EU proposals will make it mandatory by 2020 for 10% of all member states' transport fuels to come from biofuels. To meet the substantial increase in demand, the EU will have to import biofuels made from crops like sugar cane and palm oil from developing countries. But Oxfam fears that the rush by big companies and governments in countries such as Indonesia, Colombia, Brazil, Tanzania and Malaysia to win a slice of the "EU biofuel pie" threatens to force poor people from their land, destroy their livelihoods, lead to the exploitation of workers and hurt the availability and affordability of food.

"In the scramble to supply the EU and the rest of the world with biofuels, poor people are getting trampled," said Oxfam spokesman Robert Bailey. "The EU proposals, as they stand, will exacerbate the problem. It is unacceptable that poor people in developing countries should bear the cost of questionable attempts to cut emissions in Europe."

Biofuels may offer the potential to reduce poverty by increasing jobs and markets for small farmers, and by providing cheap renewable energy for local use, but the huge plantations emerging to supply the EU pose more threats than opportunities for poor people. Oxfam believes the problem will only get worse as the scramble to supply intensifies; unless the EU introduces safeguards to protect land rights, livelihoods, workers’ rights and food security.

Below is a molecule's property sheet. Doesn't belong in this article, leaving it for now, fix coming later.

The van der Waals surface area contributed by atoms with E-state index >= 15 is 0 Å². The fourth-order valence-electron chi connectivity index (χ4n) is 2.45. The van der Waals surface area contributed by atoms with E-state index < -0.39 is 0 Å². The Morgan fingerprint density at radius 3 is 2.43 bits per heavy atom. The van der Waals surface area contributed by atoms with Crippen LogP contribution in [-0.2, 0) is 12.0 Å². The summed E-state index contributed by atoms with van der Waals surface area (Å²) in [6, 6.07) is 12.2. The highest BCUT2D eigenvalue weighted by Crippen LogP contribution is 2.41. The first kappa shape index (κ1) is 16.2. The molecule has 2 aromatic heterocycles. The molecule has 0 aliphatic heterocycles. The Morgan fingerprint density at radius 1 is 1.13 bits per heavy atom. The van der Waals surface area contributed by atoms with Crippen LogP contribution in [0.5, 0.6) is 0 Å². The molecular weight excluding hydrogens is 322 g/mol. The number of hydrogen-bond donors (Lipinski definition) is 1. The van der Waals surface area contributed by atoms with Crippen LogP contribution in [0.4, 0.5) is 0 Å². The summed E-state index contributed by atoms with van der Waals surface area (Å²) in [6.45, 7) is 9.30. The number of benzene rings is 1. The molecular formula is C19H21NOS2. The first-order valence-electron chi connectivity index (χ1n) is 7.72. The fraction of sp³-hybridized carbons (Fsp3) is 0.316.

EU member states agreed that the 10% target must be reached in a sustainable manner, but Oxfam warns that the current proposals contain no standards on the social or human impact.

"The EU sets its biofuel target without checking the impact on people and the environment," said Bailey. "The EU must include safeguards to ensure that the rights and livelihoods of people in producing countries are protected. Without these, the 10% target should be scrapped and the EU should go back to the drawing board. Let’s be clear, biofuels are not a panacea – even if the EU is able to reach the 10% target sustainably – and Oxfam doubts that it can – it will only shave a few per cent of emissions off a continually growing total."

Published reports show that as much as 5.6 million km2 of land – an area more than 10 times the size of France – could be in production of biofuels within 20 years in India, Brazil, southern Africa and Indonesia alone. The UN estimates that, worldwide, 60 million people face clearance from their land to make way for biofuel plantations.

In Indonesia, almost a third of palm oil is produced by smallholders – most of whom lost their land to advancing plantations and were "rewarded" with a two-hectare plot. These smallholders are bonded to the palm oil companies, which provide them with credit, and are required to sell to them – which means they do not get the best price for their oil.

Abet Nego Tarigan, deputy-director of Sawit Watch, which represents communities, farmers and plantation workers affected by palm oil development in Indonesia, said: "Decisions on biofuels made in Europe are directly affecting millions of people in Indonesia. In the relentless pursuit of biofuel gold, big and powerful palm oil companies are callously clearing communities from land they have farmed for generations, workers and small holders are shamefully exploited and we are losing valuable agricultural land to grow the food we need to feed ourselves and make a living. The proposed EU policy will only make this worse – pushing more people into poverty and concentrating land in the hands of a few."